|Men of Vermont: An Illustrated Biographical History of Vermonters and Sons of Vermont.|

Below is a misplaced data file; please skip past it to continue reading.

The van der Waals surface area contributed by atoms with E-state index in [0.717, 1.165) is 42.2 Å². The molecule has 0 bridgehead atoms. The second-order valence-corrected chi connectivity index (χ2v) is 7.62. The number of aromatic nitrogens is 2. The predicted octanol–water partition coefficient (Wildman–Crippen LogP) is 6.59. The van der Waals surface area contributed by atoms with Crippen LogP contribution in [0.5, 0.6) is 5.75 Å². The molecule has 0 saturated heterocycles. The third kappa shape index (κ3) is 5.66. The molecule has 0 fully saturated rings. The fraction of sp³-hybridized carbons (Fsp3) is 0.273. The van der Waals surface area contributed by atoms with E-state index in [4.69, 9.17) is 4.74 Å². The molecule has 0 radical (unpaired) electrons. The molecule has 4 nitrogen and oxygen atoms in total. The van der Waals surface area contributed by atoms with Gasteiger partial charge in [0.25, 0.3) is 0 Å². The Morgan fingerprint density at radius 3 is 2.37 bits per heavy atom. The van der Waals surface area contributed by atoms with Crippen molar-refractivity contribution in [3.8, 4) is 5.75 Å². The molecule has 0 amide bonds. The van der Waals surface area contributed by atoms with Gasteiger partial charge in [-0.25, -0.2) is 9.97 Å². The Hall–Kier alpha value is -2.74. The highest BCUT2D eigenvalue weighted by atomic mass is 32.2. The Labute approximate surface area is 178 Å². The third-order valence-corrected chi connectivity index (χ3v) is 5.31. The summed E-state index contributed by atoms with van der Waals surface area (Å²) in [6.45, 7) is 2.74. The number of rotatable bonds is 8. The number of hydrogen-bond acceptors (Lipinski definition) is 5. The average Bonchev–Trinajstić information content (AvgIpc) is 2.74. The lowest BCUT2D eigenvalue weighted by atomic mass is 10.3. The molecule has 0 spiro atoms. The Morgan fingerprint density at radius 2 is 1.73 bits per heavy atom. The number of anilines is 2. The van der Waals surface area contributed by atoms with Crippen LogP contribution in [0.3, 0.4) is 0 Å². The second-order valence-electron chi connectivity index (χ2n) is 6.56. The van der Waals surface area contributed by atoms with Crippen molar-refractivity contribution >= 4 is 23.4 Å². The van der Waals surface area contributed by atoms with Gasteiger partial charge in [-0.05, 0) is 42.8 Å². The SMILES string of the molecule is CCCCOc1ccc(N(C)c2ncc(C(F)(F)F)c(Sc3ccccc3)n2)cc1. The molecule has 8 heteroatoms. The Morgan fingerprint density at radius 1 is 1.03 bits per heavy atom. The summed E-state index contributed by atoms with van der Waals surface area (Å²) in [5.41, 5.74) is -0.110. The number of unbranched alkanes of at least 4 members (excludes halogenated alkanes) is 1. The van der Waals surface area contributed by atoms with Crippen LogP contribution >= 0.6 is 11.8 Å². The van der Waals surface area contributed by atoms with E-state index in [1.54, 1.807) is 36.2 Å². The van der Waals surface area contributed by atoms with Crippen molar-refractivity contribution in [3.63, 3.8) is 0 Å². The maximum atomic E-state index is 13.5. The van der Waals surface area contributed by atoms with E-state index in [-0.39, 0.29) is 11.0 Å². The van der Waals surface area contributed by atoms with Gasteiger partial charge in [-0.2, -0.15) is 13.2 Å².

|Fletcher, Gen. Samuel.–Judge, councilor and Revolutionary soldier, was born at Grafton, Mass., in 1745, served a year in the French and Indian war, married [p.67] a daughter of Col. John Hazeltine, and gave up the blacksmith trade to which he had been trained, and moved to Townshend. He was one of the few men on the east side of the mountain active in the formation of the new state and was a member of the conventions of October, 1776, and January, 1777. He was at the Bunker Hill fight as orderly sergeant, then was made captain of militia, was at the siege of Ticonderoga and the Bennington fight in 1777 and on the way to the former at the head of a party of thirteen, he attacked a British detachment of forty, killed one and took seven prisoners without the loss of a man himself. He was promoted to be major and continued in the service until after the surrender of Burgoyne. He was afterwards a brigadier and major general in the Vermont Militia, represented Townshend at the first session under the new government in 1778 and also in 1779. He was councilor from 1779 to 1790 and in 1808, sheriff of Windham county from 1788 to 1806, and judge of the county court in 1778, 1783, 1784 and 1786. He was appointed a judge of the superior court in 1782 but refused to serve. He died Sept. 15, 1814. Physically he was a man of fine proportions and manly beauty, elegant in manners and bland and refined in deportment, while his intellectual equipment was strong and his courage, integrity and business capacity conceded. He was a fine writer and through much of his active life kept a journal, recording daily events of public importance, but it was unfortunately lost in the burning of the house of his son-in-law and executor. One of his daughters married Epaphroditus Ransom, afterwards Governor of Michigan.